The Environmental Law Institute (ELI) is pleased to announce the winners of the 33rd Annual National Wetlands Awards: John R. White, Jessica Hua, Mark Laska, Zachariah Perry, and Mick Micacchion. Together, these awardees have restored, researched, and protected thousands of acres of wetlands nationwide; their examples have inspired many members of their community to act and make a difference to protect and improve these vital natural resources.
ELI will honor these five wetlands champions during an Awards Ceremony on May 19th at the National Academy of Sciences and via a month-long digital campaign throughout May, which is National Wetlands Month. As part of this campaign, ELI has invited our awardees to contribute their unique perspectives on wetlands protection to a post for ELI’s Vibrant Environment blog. Today’s piece features contributions from Mick Micacchion, winner of the Wetlands Program Development category.
When I was a kid, I always found myself wanting to spend time in the fields and forests near our house. The forested areas that held water intrigued me, and I was drawn to them by the sound of amphibians in the spring. At first, it was seeing the frogs and trying to catch them by hand that brought me back to these habitats. But when I saw my first salamander larvae in the water, I was completely taken by these unique ecosystems that I later learned were wetlands. My childhood friends would join me exploring them and they too found wetlands to be extremely interesting.
Throughout my younger years, I continued to spend a lot of my free time in the natural world. It was during this time when I decided I wanted to be a biologist. In high school, biology was my favorite course, and I went to college to pursue a degree in wildlife management. I obtained my master’s degree in wildlife management and later began working for the Ohio Environmental Protection Agency as a wetland ecologist. There, I was surrounded by colleagues who shared my interests—protecting the earth was on everyone’s agenda.
As a wetland ecologist, I worked with others in the Wetland Ecology Group to better understand the ecology of Ohio’s wetlands. To do this, we developed assessment tools for wetland flora, fauna, and habitats. When Ohio EPA decided to develop water standards for wetlands, we were able to further our studies and understanding of wetlands to set up a rule package geared toward protecting wetlands at the highest level possible.
In the Ohio’s Wetland Water Standards, wetlands are broken into three categories based on quality. Category 1 are of poor quality, Category 2 of fair to good quality, and Category 3 of excellent quality. The higher the quality, the more protection the rules provide to the wetlands. As part of the rulemaking process, I developed the Amphibian Index of Biotic Integrity, which measures the quality of vernal pools and places wetlands into three categories using an amphibian community perspective. This assessment tool is based on data we collected on hundreds of Ohio’s vernal pools.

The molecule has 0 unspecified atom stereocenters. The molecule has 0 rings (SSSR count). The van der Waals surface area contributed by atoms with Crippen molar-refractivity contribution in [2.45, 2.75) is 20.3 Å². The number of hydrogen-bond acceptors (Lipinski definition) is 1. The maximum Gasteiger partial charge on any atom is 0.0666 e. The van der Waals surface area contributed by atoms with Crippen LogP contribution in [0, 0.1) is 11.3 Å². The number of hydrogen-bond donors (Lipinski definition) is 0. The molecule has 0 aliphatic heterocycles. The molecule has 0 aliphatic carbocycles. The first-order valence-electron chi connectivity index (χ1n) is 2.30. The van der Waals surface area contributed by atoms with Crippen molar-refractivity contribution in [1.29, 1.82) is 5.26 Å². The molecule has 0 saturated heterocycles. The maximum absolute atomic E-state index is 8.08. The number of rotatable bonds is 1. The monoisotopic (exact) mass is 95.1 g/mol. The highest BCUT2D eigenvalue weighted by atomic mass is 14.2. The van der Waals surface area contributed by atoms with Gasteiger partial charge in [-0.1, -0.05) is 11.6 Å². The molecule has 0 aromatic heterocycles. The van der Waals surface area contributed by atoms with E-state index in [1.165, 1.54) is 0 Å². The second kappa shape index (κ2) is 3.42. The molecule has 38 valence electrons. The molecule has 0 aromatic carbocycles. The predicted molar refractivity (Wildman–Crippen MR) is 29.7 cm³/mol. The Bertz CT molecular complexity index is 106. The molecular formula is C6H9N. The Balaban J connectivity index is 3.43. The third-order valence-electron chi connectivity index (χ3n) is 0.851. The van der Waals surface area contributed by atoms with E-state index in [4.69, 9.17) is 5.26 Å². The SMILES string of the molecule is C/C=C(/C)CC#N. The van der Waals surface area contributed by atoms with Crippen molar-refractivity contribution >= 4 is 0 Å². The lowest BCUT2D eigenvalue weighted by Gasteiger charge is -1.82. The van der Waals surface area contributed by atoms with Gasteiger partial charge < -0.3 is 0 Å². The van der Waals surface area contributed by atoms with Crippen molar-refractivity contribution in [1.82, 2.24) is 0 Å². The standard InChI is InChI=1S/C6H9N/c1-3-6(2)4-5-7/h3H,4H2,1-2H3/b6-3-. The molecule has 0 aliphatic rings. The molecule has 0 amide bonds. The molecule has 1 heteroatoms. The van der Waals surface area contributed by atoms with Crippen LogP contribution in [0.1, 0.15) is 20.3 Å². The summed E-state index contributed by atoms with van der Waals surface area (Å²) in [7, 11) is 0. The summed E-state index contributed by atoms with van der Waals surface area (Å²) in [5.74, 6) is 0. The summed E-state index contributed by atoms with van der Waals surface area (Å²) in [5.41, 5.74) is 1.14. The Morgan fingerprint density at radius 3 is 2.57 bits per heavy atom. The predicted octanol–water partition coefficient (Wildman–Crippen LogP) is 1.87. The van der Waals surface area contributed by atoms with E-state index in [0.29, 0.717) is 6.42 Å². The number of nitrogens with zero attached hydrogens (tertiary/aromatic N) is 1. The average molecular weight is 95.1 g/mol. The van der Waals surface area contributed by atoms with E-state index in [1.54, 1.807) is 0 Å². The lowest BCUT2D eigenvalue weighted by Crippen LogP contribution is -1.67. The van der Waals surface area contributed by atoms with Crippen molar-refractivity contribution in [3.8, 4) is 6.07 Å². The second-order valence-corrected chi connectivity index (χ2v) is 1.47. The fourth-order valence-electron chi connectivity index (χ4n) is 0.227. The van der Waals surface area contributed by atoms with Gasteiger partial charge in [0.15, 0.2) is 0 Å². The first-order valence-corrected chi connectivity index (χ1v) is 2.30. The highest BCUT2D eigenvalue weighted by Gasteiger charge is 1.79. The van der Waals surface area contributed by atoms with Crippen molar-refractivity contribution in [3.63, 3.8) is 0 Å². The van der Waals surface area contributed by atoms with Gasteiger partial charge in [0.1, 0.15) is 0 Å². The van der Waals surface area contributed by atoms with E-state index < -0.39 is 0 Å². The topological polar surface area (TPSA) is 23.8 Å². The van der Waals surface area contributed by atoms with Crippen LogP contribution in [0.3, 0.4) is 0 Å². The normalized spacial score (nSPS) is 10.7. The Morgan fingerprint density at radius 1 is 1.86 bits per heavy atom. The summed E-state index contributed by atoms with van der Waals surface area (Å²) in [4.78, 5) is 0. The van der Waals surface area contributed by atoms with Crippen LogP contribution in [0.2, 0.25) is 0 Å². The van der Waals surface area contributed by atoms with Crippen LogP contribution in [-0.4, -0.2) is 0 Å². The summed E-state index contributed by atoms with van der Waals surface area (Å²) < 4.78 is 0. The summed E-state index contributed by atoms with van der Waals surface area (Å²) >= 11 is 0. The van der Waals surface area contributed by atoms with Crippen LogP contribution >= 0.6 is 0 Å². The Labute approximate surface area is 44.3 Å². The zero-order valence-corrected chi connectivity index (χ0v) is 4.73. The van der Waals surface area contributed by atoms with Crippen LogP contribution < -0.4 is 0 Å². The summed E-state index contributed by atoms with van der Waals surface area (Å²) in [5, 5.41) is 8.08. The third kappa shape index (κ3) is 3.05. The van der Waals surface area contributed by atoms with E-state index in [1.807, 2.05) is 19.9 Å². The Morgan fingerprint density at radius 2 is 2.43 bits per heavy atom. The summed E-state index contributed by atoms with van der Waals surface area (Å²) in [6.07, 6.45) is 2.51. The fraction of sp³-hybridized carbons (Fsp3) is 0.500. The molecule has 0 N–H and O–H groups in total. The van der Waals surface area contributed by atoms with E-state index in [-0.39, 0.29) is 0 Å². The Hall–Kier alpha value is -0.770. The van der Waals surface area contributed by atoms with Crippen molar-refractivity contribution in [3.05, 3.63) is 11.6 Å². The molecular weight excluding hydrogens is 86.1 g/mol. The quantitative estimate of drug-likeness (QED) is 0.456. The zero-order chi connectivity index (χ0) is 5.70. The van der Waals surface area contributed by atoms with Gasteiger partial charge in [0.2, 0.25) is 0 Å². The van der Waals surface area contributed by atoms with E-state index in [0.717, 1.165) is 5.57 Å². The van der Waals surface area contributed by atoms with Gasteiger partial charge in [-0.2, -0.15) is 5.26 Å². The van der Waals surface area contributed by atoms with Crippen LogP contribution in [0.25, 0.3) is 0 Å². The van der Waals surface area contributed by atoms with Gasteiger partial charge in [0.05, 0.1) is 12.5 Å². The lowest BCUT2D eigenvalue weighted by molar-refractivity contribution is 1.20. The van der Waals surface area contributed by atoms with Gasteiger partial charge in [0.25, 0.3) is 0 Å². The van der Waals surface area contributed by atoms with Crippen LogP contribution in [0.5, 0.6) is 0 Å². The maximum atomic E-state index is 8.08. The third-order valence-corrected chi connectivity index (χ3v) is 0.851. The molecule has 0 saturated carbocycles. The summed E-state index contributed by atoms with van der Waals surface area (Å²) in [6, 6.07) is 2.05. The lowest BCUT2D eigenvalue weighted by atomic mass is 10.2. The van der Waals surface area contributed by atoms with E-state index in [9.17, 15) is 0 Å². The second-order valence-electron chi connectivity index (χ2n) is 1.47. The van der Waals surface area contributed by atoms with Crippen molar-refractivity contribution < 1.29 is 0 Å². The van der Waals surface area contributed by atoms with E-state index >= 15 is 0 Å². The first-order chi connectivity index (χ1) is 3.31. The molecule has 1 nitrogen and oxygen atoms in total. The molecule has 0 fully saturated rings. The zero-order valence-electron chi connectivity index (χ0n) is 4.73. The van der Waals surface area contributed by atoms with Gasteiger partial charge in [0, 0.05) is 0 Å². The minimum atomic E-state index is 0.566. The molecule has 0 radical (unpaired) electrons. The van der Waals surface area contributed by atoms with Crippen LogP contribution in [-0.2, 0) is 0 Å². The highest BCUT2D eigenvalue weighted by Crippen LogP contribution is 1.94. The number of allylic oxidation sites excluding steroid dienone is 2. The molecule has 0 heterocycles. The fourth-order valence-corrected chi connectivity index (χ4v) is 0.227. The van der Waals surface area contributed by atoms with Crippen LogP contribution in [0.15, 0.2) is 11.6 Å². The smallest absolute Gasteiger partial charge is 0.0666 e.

The rules require applicants to verify that there are no alternative locations where their projects could be constructed without impacting wetlands. If a wetland is impacted, it must be replaced through mitigation by a wetland of the same type and of equal or higher quality. While not every wetland in the state can be protected, the rules do add a high degree of protection to our most ecologically valuable wetlands.
I truly enjoyed working with others to develop and add protections for wetlands in Ohio. It was also a great opportunity to put my childhood interest in nature and amphibians to good use. I retired from Ohio EPA in 2011 and since have worked for the Midwest Biodiversity Institute and The Nature Conservancy. At those organizations, I have continued to learn more about the ecology and protection of wetlands, especially those that cannot be replaced at anywhere near the level of quality they currently exhibit.
I believe it is important to educate people about wetlands. Throughout my career, I have focused on vernal pool wetlands—and I know most people are unaware of their existence and importance. I work with the Ohio Vernal Pool Network to hold gatherings to explain the ecology of vernal pools through presentations. Attendees even get to see them up close when they join us for a hike around and into a local vernal pool. This is an exciting way to introduce people to vernal pools, and in most years we are able to show them live adult salamanders and frogs. We can also give them glimpses of salamander and frog egg masses. There is no replacement for showing attendees—in person—salamanders and frogs that are seasonal residents of the local vernal pool. Adults and children will recall these memories and become motivated to protect vernal pools for the rest of their lives. I am appreciative and proud to have been involved in wetland and vernal pool education and protection.